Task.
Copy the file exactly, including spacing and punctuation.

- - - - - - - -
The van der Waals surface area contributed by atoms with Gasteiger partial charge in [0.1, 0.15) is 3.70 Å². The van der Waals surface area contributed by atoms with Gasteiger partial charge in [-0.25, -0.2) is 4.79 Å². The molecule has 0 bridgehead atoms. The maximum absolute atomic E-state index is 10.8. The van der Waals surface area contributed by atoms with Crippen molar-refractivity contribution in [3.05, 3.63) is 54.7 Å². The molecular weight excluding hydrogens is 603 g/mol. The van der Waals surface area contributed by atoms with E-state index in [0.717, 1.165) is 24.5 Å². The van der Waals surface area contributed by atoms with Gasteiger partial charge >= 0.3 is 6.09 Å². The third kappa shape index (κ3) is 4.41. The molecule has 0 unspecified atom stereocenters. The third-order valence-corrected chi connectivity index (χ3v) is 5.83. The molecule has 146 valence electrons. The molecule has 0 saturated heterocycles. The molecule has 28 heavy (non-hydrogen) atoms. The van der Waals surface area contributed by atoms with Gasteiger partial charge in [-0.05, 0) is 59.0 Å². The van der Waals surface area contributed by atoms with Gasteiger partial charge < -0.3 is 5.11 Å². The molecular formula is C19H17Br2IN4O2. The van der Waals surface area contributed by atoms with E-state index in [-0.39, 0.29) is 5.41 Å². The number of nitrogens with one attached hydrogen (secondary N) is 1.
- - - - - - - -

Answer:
The van der Waals surface area contributed by atoms with Gasteiger partial charge in [0.1, 0.15) is 3.70 Å². The van der Waals surface area contributed by atoms with Gasteiger partial charge in [-0.25, -0.2) is 4.79 Å². The molecule has 0 bridgehead atoms. The maximum absolute atomic E-state index is 10.8. The van der Waals surface area contributed by atoms with Crippen molar-refractivity contribution in [3.05, 3.63) is 54.7 Å². The molecular weight excluding hydrogens is 603 g/mol. The van der Waals surface area contributed by atoms with E-state index in [0.717, 1.165) is 24.5 Å². The van der Waals surface area contributed by atoms with Gasteiger partial charge >= 0.3 is 6.09 Å². The third kappa shape index (κ3) is 4.41. The molecule has 0 unspecified atom stereocenters. The third-order valence-corrected chi connectivity index (χ3v) is 5.83. The molecule has 146 valence electrons. The molecule has 0 saturated heterocycles. The molecule has 28 heavy (non-hydrogen) atoms. The van der Waals surface area contributed by atoms with Gasteiger partial charge in [-0.05, 0) is 59.0 Å². The van der Waals surface area contributed by atoms with Gasteiger partial charge < -0.3 is 5.11 Å². The molecular formula is C19H17Br2IN4O2. The van der Waals surface area contributed by atoms with E-state index in [-0.39, 0.29) is 5.41 Å². The number of nitrogens with one attached hydrogen (secondary N) is 1.